Braintree, Google Wallet: The Future of Mobile and Online Payments

Shopping is going mobile. Eventually. As Google Wallet and Braintree take aim, our Ant Pruitt analyzes the space.

Mobile payments and online shopping are already changing hw people shop.

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Online shopping giant, Amazoncreated a whole new shopping model back in the 1990s. Now it’s a state of mind. It’s a state of mind.  Shoppers can look over and even test an item in a brick-and-mortar store and then search for the cheapest price on Amazon.  If savvy shoppers see the item isn’t available when they arrive at the retailer, they can immediately order it online.

So let’s say you go in looking for a deeply discounted computer system at the store, but someone just purchased the last unit.  You want this computer because of its great price, but it’s a hassle driving around.  What do you do?  You can check another location close by.  You can call it a day and go home.  Me, I grab my smartphone, fire up the applicable app, browse for the system I’m looking for, order it in two or three clicks and select rush delivery.  All done at the same promotional price, while supplies last.

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Such scenarios are wins for online merchants and online payment merchants.  The Amazons, NewEggs and eBays of the world go hand-in-hand with online payment providers such as Google Wallet, PayPal and Venmo.

I previously reviewed Venmo, the online payment provider that competes with PayPal, minus the extraneous fees. Venmo’s great features were noticed. It was recently purchased by Braintree, an online payment giant that has partnered with several merchants to handle online credit card payments.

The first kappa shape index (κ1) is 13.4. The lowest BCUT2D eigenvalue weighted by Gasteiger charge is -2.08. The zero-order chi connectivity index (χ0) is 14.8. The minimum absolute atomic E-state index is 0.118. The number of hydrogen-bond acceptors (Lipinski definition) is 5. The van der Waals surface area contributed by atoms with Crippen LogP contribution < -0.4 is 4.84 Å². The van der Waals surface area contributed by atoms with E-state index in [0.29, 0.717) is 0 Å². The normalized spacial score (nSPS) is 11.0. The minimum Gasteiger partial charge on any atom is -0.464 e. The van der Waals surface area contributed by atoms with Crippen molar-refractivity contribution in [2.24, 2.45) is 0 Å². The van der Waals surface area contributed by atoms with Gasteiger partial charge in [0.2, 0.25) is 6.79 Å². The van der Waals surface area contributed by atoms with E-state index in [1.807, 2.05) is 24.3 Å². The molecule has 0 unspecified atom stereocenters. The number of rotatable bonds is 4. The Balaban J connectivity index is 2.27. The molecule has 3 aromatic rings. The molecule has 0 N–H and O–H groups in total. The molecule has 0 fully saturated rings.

Braintree’s success shows that online and mobile payments will be the preferred choice of consumers in the future.  Sure, shopping at a store is an experience in itself, but consumers want convenience most of all.  It’s convenient to swipe a credit card at the register, to wave a badge at a fuel pump, it’s even easier to pay for a purchase–while sitting on your favorite recliner.  This may be why four of five smartphones users access mobile retail sites on their devices.

Presently Google’s mobile and online payment option, Google Wallet, hasn’t had the success it anticipated.  NFC chips aren’t in all smartphones, so the wanding motion cannot be used to pay for merchandise at a store.  As for online payments, not all stores accept Google Wallet currently.

Braintree is gearing up to take mobile and online payments to the next level.  It snagged Rovio of Angry Birds fame as a customer.  Braintree also hired former Head of Value Added Service Partnerships for Google Wallet, Aunkur Arya, a move CEO Bill Ready mentioned on the company’s blog.

Two big moves by Braintree in a short span. What’s next for cashless payments? How will merchants respond as mobile and online payments increase?  Everyone isn’t Amazon, but getting the online infrastructure ready for an onslaught of online consumers just may be in the future.

I’m Ant Pruitt and this is


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